Drug testing on staff.

Position:Survey Summary - Table
 
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With the exception of the cost involved in conducting drug/alcohol tests on staff, the responding 46 U.S. correctional systems and two Canadian systems cited few if any drawbacks to such programs. In addition to the data requested, numerous additional comments were received from the responding systems about testing staff for substance abuse. For purposes of this summary, the responses from Canada are not included but are noted on the tables that follow.

Testing Officers and Searches

Forty-two (91 percent) of the reporting U.S. systems conduct testing on their correctional officers; Connecticut, Maine, Vermont and Wisconsin do not. This testing is done either prehire or at the academy level, or in the cases of New Jersey, Rhode Island and Texas, at both times. After placement, monthly follow-up testing is conducted in Louisiana, quarterly testing is conducted in Indiana and 25 systems randomly test their officers. Reasons given for testing include reasonable suspicion; a requirement for those officers who will be required to obtain a commercial driver's license; as determined by a collective-bargaining unit in Minnesota; and for firearm certification in New Mexico. Maryland indicated that it conducts testing relative to promotions/personnel actions.

Overall, the percentage of officers testing positive is extremely minimal. Only three states, Pennsylvania, New Hampshire and West Virginia had more than 20 percent test positive for drugs, and these states only test in small numbers, when there is reasonable suspicion to test. The majority of the responding systems reported positive results for less than 5 percent of their tests. Compared with the previous year, only Louisiana, Michigan and New Hampshire indicated an increase in positive test results. In fact, New Hampshire commented that the increase probably was misleading due to data that combines prescription medications and illicit drugs.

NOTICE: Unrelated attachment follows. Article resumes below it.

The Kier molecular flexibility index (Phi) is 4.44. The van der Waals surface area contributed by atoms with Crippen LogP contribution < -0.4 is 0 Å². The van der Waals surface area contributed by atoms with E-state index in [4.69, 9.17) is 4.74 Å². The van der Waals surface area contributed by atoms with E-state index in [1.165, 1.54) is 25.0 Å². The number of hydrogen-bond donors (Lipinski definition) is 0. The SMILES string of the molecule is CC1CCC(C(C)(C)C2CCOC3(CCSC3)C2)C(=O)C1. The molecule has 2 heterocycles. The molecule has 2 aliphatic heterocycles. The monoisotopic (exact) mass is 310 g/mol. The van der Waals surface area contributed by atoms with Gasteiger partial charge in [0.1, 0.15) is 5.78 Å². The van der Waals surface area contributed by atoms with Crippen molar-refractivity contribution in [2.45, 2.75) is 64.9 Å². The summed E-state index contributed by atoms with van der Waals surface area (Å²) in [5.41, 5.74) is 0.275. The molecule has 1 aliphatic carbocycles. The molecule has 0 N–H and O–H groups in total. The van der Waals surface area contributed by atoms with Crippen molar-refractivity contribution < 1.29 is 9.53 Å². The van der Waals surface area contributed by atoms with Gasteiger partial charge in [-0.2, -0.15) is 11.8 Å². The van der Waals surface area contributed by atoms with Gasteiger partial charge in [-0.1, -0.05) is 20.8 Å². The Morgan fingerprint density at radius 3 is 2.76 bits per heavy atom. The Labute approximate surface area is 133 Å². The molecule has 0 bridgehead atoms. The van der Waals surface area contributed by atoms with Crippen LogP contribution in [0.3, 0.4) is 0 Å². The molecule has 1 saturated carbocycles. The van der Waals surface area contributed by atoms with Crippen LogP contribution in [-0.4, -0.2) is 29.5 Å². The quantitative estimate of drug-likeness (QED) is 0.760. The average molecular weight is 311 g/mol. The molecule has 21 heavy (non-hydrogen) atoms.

Arizona is the only reporting system that uses dogs for drug searches on an established schedule. Beyond that, 20 reporting systems conduct drug searches at random; 18 of the systems check for drugs each time staff enter their facilities; and five systems search for drugs each time staff exit the facilities.

Testing Administrative Staff

Thirty-one (67 percent) of the reporting U.S. systems conduct drug or alcohol tests on their administrative staff. In nine of those systems, there were no positive test results reported. Sanctions imposed on staff vary...

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